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Palacios v. Mlot

Court of Appeals of Illinois, First District, Fifth Division

August 2, 2013

GREGORY MLOT and DMD SERVICES, INC., Defendants and Third-Party Plaintiffs-Appellants Michael Dervin, Defendant and Third-Party Defendant-Appellee.

Appeal from the Circuit Court of Cook County Nos. 10 L 64007 and 10 L 7732 Honorable Drella C. Savage, Judge Presiding.

JUSTICE PALMER delivered the judgment of the court, with opinion. Justices McBride and Taylor concurred in the judgment and opinion.



¶ 1 Defendants and third-party plaintiffs, Gregory M. Mlot and DMD Services, Inc., appeal the trial court's dismissal of their third-party complaint for contribution against third-party defendant, Michael S. Dervin. The court had found good faith with respect to Dervin's settlement agreement with plaintiff, Wendy Palacios, pursuant to the Illinois Joint Tortfeasor Contribution Act (Contribution Act) (740 ILCS 100/1 et seq. (West 2008)). On appeal, defendants argue the trial court abused its discretion in finding that the settlement agreement between Palacios and Dervin was made in good faith. We affirm.


¶ 3 Although the parties dispute the facts in this case, the instant appeal arises out of a vehicle collision that occurred on July 31, 2008. Dervin testified in his deposition that he was driving his Chevrolet Astro van with Palacios as a passenger on Interstate 190 near Rosemont, Illinois, at approximately 4:45 or 5 p.m. that day when the accident occurred. According to Dervin, the traffic was heavy and "stop and go" at the time. Their vehicle was in the left-most lane when it was struck from behind by a truck driven by Mlot. Palacios and Dervin testified that the impact pushed their van into the vehicle in front of them, which was a Jeep Liberty driven by Lavita G. Gayle. Palacios and Dervin testified that Mlot admitted at the scene that the accident was his fault. Mlot testified in his deposition that his Ford F-150 truck came into contact with Dervin's van, but he maintained that Dervin's van first hit the Jeep in front of it.

¶ 4 Following the July 2008 vehicle accident, Palacios filed a personal injury action on July 2, 2010, against Mlot, DMD Services, and Dervin. Palacios asserted that Mlot, individually and as an agent of DMD Services, negligently caused his vehicle to collide with the rear of the vehicle in which Palacios was a passenger, causing her severe and permanent injuries which resulted in medical expenses, lost wages, and pain and suffering. Palacios further asserted that Dervin negligently operated the vehicle in which Palacios was a passenger, causing it to collide with the vehicle operated by Mlot, resulting in injuries, expenses, lost wages, and pain and suffering.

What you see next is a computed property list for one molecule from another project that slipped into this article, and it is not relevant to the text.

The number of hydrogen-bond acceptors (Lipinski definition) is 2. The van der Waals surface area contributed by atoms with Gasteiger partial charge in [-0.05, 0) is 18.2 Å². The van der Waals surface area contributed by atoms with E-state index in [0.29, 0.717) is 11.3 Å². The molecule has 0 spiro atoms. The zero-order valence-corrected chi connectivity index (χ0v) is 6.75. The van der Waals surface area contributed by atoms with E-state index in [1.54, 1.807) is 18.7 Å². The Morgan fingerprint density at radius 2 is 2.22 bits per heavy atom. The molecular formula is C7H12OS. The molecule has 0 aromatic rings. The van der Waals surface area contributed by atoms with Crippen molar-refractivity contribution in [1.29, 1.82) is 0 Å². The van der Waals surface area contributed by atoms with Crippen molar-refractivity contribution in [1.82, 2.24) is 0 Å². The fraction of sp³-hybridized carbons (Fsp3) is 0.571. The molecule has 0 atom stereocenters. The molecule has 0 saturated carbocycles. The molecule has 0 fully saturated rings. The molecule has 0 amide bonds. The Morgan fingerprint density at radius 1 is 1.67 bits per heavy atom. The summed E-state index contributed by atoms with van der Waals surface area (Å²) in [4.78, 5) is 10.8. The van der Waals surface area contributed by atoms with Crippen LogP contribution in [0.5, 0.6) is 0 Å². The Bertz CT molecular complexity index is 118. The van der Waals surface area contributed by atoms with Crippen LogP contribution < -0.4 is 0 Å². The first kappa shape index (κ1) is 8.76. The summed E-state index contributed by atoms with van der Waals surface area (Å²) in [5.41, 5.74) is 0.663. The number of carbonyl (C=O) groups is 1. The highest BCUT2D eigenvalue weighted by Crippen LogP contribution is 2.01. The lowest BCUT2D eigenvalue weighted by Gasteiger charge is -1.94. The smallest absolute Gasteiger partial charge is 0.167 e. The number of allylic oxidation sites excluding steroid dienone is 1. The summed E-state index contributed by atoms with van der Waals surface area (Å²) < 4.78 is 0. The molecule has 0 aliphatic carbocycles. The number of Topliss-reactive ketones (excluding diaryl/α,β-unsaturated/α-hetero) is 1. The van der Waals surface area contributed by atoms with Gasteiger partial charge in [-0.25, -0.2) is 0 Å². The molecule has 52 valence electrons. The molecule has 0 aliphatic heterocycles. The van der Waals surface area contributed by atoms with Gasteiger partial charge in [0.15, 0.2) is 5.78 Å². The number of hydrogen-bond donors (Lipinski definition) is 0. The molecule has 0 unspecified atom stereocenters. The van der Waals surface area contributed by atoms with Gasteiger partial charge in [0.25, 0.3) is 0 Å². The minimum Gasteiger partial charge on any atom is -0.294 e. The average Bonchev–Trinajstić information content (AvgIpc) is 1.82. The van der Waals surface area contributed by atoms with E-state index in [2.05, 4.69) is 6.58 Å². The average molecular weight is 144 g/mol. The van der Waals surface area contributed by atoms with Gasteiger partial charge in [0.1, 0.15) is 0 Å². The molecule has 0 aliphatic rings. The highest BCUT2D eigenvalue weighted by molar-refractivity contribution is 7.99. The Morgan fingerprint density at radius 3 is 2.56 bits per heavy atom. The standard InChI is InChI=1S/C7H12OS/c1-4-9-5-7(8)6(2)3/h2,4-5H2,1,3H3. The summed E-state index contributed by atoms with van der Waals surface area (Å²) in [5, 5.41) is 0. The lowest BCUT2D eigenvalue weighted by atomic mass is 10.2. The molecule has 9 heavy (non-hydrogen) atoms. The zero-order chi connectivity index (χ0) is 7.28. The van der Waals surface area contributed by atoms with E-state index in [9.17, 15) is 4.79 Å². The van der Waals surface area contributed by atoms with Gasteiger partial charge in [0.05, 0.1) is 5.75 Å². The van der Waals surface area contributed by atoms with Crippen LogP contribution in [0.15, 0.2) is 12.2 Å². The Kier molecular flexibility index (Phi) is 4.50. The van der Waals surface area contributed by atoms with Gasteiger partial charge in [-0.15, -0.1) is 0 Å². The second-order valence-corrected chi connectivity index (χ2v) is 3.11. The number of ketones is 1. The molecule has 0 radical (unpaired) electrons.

¶ 5 On June 25, 2010, Dervin also filed a personal injury action against Mlot and DMD Services, alleging that Mlot negligently caused his truck to rear-end Dervin's vehicle, which caused Dervin severe, permanent physical and psychological injuries, resulting in pain and suffering, lost wages, and medical expenses. Dervin asserted that DMD Services was liable through agency.[1] Defendants denied Dervin's allegations in his complaint and, in an amended answer, raised as an affirmative defense Dervin's alleged contributory negligence in operating his vehicle.

¶ 6 Palacios subsequently moved to dismiss Dervin without prejudice pursuant to section 2-1009 of the Illinois Code of Civil Procedure (the Code) (735 ILCS 5/2-1009 (West 2010)). The trial court granted the motion on August 3, 2010.

¶ 7 On November 9, 2010, Mlot brought a third-party complaint for contribution against Dervin pursuant to the Contribution Act, asserting that Dervin negligently caused his vehicle to strike the vehicle in front of him and come to a sudden stop, which then caused Mlot's vehicle to strike Dervin's vehicle.